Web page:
This is a delicious recipe that is simple to make and has met with rave reviews each time I’ve prepared it.  The entire dish comes together in about as long as it takes to cook the pasta.  
Rigatoni all Giada
1 pound Rigatoni
1/2 stick butter
1 small zucchini, quartered and sliced
4 oz. pancetta
1 sweet vidalia onion
6 oz. pignoli nuts
12 cherry or campari tomatoes, halved
1 large package Arugula (16 oz)
8 tablespoons Parmigiano
Crushed red pepper to taste

In a large saute pan, sweat the onions and pancetta in the butter until the butter and the pancetta start to brown and the pancetta has rendered most of it’s fat.

~ Sweating the Pancetta & Onion ~
While that’s working, slice the zucchini and the tomatoes and have them ready to go.  I sliced the zucchini in half length wise, then in half again, and then sliced them across.  I was using Campari tomatoes, so I quartered them.  
Once the Pancetta browns,  add the pignoli nuts and saute a few minutes more until the nuts are “toasted”. 

Pine Nuts added and toasted nicely.  The nuts bring great flavor & texture to the dish. If you modify the recipe at all, this is the one ingredient I would not change
When the nuts are toasted – be careful they don’t burn – the pasta should be almost done.  Add the Arugula to the pasta in the pot.  Add the Zucchini and Tomatoes to the pan and saute until the vegetables are cooked, but firm.  No more than 3-4 minutes over medium heat.  

This is the finished “Condimento”.  Note how shapely the tomatoes are. You do not want them to cook down at all in this recipe.

Before draining the pasta, reserve 1 cup of the pasta cooking water.  Drain the pasta and Arugula to a large serving platter.  Add about 1/2 the water and toss.  Add the cheese to the platter and toss well.  
Then add the condimento to the platter, toss through and test for consistency of the sauce.  The starch in the pasta water combines with the brown butter to create an almost creamy consistency. If the dish seems too dry, you can use more of the pasta cooking water.  Add a bit at a time so it doesn’t get watery.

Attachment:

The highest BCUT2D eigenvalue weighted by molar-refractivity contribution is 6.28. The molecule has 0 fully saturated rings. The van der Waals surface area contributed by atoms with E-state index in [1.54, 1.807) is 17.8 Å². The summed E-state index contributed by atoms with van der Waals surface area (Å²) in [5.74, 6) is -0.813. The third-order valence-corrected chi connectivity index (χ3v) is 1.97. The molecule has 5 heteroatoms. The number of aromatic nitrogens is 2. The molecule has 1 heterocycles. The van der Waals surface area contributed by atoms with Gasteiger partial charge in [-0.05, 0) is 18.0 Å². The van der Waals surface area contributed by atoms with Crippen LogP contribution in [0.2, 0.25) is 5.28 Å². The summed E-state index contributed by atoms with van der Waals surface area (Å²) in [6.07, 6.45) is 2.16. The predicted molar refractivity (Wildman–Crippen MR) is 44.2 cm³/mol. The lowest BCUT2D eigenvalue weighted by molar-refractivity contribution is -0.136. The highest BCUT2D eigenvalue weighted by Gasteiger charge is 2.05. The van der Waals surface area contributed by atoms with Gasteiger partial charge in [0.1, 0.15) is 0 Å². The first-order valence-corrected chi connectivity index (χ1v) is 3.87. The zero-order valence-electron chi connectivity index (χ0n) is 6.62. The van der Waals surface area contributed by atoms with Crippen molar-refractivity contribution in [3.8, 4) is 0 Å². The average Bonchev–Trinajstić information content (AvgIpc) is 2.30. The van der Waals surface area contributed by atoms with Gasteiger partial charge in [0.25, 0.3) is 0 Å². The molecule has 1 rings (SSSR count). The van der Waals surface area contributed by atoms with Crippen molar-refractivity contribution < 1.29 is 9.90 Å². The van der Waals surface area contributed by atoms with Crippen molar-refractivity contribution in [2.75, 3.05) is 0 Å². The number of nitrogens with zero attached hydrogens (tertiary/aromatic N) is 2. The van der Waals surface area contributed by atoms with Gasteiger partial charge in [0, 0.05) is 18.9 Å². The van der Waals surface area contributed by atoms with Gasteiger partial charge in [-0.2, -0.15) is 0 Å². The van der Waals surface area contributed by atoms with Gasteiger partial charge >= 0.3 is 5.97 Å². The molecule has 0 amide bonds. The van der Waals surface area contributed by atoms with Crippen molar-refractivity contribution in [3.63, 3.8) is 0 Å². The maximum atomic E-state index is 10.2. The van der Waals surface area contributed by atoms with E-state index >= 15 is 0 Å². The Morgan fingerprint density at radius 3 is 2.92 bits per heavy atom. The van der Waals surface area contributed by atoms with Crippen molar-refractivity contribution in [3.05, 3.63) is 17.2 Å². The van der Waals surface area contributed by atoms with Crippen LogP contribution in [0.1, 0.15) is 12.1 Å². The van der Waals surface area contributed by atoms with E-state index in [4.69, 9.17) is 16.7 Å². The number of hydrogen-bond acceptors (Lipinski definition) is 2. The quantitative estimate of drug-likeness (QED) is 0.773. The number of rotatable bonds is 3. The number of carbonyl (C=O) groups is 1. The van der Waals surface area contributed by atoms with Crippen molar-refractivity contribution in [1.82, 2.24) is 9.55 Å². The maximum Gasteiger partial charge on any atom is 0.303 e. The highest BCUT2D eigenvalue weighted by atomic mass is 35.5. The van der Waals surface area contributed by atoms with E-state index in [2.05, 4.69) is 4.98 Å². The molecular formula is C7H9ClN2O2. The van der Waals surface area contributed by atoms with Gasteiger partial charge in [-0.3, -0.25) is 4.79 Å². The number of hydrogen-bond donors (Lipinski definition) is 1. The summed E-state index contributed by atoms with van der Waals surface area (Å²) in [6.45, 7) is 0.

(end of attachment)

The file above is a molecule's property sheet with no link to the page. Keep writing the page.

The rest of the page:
~ Rigatoni all Giada, La Famiglia Style ~

The finished plate.  Pass more Parmigiano and crushed red pepper at the table. 

~ Rigatoni alla Giada ~

With this meal, I threw caution to the wind, pairing wise, and opened an amazing bottle of wine: The 2007 Tabarrini Campo alla Cerqua Sagrantino di Montefalco.
I’ve had this wine before and it continues to impress.  It’s black in the decanter and glass.  The little pour I had while cooking was both massive, expressive and delicious, even without food.  The wine is filled with aromas of blackfruit, coffee, leather, and minerals.  But on the palate, this is one of the most unique wines I’ve ever tasted.  To me, it defines Sagrantino in a way that is not replicated anywhere else in the zone – even among Tabarrini’s other Sagrantino.  The massive core of black fruits are spicy, with mineral, leather, smoke and baking spices.  It accented the pancetta in the pasta very well.  But what sets this apart, is the silky ultra powdery sensation to the palate.  It’s not just the tannins that provide this feeling, it’s as if the black fruit is coated in a sweet dusty, almost baby powder like consistency.  I completely love it.  While this wine has at least a decade ahead of it, and while I’m sure it will improve and mature with some cellar time, I simply cannot resist it right now.  96 points, about $40. 

~ Giampaolo Tabarrini is a genius ~


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